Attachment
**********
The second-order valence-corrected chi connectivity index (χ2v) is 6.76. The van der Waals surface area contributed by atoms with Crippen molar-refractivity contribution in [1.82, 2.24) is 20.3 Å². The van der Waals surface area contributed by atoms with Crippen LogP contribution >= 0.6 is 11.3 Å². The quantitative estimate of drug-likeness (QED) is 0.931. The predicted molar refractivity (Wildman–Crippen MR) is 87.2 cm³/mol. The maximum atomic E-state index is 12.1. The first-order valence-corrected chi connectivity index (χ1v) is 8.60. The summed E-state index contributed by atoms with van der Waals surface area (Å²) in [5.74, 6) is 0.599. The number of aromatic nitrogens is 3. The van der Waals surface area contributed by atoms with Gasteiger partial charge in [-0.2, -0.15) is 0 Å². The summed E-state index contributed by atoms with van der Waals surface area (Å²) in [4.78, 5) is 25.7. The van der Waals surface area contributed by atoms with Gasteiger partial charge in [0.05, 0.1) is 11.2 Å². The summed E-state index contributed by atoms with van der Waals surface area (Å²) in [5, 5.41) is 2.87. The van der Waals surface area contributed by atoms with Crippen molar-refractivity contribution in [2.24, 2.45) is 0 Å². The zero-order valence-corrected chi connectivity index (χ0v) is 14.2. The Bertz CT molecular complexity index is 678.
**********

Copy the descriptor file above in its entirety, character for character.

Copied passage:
The second-order valence-corrected chi connectivity index (χ2v) is 6.76. The van der Waals surface area contributed by atoms with Crippen molar-refractivity contribution in [1.82, 2.24) is 20.3 Å². The van der Waals surface area contributed by atoms with Crippen LogP contribution >= 0.6 is 11.3 Å². The quantitative estimate of drug-likeness (QED) is 0.931. The predicted molar refractivity (Wildman–Crippen MR) is 87.2 cm³/mol. The maximum atomic E-state index is 12.1. The first-order valence-corrected chi connectivity index (χ1v) is 8.60. The summed E-state index contributed by atoms with van der Waals surface area (Å²) in [5.74, 6) is 0.599. The number of aromatic nitrogens is 3. The van der Waals surface area contributed by atoms with Gasteiger partial charge in [-0.2, -0.15) is 0 Å². The summed E-state index contributed by atoms with van der Waals surface area (Å²) in [4.78, 5) is 25.7. The van der Waals surface area contributed by atoms with Gasteiger partial charge in [0.05, 0.1) is 11.2 Å². The summed E-state index contributed by atoms with van der Waals surface area (Å²) in [5, 5.41) is 2.87. The van der Waals surface area contributed by atoms with Crippen molar-refractivity contribution in [2.24, 2.45) is 0 Å². The zero-order valence-corrected chi connectivity index (χ0v) is 14.2. The Bertz CT molecular complexity index is 678.